Every month on this page it's my duty to express my opinion about something important in the industry. But I'm way too opinionated to be limited to once a month, which explains why this magazine recently started an internet blog (www.restaurant-hospitality.com). The blog, which is a diary of sorts, allows me to vent about stuff that just bugs the crap out of me. And I don't have to wax poetic; just a few paragraphs does the job and, more often than not, readers jump on board with their opinions.
My latest entry, for example, involves a lunch out with friends. We had hoped to have lunch on the outdoor deck of a ship that has been permanently docked and converted into a restaurant. Every summer tall ships sail into Cleveland harbor for a festival, and the restaurant provides a nice perch from which to drink in the surroundings. It was a good idea on paper.
The problem with this restaurant, and far too many others, was the person answering the phone. Our plan (there was 10 of us) was to have a late lunch around 1 p.m. and linger on this beautiful, sunny Friday. But we were told that the restaurant does not take reservations until 1:30 p.m, and that it has a policy of not pushing tables together.
Besides the inflexibility of this restaurant, the real problem was attitude. The person answering the restaurant phone couldn't care less about getting our business. And that's too bad because we went to another restaurant and sat on its outdoor patio for several hours. Our bill was $700.
I couldn't help wonder about the owner of the first establishment. Is he or she stupid, or just asleep at the wheel? I may never know the answer to that question because I'll be hard pressed to go back to that restaurant. But ask yourself, "Is the person answering your phone representing your best interests?"
Go to my blog and see how others responded to this situation. And, I'd like to hear back from you. How do you make sure that the people who represent you are taking care of your customers the way you would?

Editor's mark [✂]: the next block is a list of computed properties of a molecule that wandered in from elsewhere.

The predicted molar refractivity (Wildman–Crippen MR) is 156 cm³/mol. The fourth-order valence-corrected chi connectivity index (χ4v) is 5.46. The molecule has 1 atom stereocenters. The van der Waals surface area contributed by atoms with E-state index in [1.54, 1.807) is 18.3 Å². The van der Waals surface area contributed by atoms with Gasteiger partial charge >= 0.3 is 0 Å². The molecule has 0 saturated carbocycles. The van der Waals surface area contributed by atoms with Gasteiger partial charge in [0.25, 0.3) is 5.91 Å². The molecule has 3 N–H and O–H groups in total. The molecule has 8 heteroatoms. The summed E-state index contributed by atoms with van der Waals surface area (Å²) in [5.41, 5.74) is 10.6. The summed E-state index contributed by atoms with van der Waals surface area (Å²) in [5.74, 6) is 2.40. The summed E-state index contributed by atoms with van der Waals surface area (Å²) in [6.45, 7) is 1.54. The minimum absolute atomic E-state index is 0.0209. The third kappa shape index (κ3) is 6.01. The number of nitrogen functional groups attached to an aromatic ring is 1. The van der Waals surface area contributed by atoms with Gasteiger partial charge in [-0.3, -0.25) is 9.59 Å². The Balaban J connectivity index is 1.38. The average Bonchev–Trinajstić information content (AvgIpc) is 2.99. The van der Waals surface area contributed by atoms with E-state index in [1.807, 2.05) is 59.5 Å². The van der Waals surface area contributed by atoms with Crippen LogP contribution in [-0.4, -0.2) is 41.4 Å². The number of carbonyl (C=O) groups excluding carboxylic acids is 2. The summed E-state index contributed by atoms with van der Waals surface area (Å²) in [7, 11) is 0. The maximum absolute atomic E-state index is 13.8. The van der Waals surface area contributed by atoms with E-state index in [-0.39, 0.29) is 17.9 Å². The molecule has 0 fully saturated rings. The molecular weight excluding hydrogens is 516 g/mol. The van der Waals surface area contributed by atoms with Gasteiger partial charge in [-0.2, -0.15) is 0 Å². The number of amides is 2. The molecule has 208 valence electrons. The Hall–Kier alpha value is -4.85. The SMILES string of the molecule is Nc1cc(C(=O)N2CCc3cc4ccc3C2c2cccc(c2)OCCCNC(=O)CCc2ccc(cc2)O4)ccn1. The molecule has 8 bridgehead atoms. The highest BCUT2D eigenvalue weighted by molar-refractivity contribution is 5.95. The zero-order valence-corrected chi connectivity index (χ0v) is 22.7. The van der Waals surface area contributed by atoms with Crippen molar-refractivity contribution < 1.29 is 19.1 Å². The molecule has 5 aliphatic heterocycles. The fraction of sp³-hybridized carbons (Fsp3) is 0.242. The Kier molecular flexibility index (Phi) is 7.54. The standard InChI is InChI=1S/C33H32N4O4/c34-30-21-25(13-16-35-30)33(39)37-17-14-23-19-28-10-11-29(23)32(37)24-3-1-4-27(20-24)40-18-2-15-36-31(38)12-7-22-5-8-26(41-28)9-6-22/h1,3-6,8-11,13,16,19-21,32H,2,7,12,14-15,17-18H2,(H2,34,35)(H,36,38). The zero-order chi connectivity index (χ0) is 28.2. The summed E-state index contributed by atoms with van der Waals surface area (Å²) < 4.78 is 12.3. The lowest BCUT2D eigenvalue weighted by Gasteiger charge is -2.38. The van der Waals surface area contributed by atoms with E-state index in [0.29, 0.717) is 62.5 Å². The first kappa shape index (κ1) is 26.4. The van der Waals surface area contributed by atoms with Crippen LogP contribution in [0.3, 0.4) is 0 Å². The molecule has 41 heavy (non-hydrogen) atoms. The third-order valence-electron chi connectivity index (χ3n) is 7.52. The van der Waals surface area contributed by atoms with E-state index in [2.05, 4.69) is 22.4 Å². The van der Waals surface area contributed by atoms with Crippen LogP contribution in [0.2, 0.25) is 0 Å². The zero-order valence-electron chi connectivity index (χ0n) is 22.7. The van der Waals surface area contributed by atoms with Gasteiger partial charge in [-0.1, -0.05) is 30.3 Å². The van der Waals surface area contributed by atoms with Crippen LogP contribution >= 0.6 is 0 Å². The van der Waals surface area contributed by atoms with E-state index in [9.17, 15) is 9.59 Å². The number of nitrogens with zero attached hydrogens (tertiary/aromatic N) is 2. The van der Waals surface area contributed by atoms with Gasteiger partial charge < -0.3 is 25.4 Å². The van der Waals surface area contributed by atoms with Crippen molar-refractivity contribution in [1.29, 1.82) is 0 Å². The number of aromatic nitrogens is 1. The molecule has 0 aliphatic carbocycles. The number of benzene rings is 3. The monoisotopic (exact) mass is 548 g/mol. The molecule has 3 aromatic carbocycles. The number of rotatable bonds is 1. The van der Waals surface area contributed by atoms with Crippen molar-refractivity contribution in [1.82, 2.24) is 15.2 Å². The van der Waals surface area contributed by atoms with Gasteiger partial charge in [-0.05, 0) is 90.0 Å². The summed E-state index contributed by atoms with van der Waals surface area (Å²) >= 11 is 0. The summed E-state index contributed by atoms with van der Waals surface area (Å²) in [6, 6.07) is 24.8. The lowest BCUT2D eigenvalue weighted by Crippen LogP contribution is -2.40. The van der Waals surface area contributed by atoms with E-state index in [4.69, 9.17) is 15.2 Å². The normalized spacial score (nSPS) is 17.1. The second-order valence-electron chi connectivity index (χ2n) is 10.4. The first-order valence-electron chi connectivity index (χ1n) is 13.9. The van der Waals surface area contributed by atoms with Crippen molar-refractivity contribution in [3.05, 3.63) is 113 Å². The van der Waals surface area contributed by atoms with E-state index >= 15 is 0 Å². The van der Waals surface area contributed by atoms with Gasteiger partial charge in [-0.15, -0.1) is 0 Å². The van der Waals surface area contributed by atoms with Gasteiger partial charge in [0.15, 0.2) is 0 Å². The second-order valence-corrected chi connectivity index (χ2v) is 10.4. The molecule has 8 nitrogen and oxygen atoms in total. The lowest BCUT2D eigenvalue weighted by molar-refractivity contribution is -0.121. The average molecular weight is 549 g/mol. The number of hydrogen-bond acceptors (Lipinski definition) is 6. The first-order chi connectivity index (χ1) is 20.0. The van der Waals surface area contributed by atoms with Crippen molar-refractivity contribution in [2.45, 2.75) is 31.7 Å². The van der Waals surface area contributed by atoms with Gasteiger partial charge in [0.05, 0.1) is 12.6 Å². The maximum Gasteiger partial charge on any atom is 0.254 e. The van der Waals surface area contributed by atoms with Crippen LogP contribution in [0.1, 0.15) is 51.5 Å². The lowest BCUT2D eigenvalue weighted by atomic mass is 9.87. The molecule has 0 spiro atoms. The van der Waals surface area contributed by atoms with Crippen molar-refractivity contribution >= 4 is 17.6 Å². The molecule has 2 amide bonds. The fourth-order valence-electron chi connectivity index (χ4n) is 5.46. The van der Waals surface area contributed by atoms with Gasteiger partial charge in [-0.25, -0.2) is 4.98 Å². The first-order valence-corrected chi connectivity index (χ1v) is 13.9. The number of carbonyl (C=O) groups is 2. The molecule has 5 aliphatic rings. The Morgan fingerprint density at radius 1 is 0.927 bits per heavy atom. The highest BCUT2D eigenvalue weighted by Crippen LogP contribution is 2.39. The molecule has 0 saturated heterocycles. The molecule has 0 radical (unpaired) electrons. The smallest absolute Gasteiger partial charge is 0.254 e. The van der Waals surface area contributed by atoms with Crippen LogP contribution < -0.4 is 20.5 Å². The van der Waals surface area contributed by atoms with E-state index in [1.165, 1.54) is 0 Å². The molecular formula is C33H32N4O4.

Talk about annoying: What's with Chicago? The city recently banned smoking and foie gras, and is considering a ban on restaurants serving lobsters. Now, the latest word is that its most influential councilman has introduced an ordinance that would ban restaurants from using cooking oils with trans fats.
When Ed Burke initially introduced the ordinance, all Chicago restaurants would be prohibited from using oils that contain trans fats. But many of the smaller mom-and-pop restaurants complained that they couldn't afford to switch to the more costly, healthful oils. One Chicago pizza shop owner was quoted in a New York Times article as saying the switch would cost his business $50,000 a year.
As a result, Burke introduced a watered-down version of his proposal, one that would require only restaurant companies with annual gross sales of $20 million or more to switch to non-trans fat oils.
Wait a minute! If using trans fat oils is wrong, then it's wrong for everybody. Personally, I think Mr. Burke should stop trying to micromanage the lives of Chicagoans. But if he can't resist, and he apparently cannot, then he should at least play fair.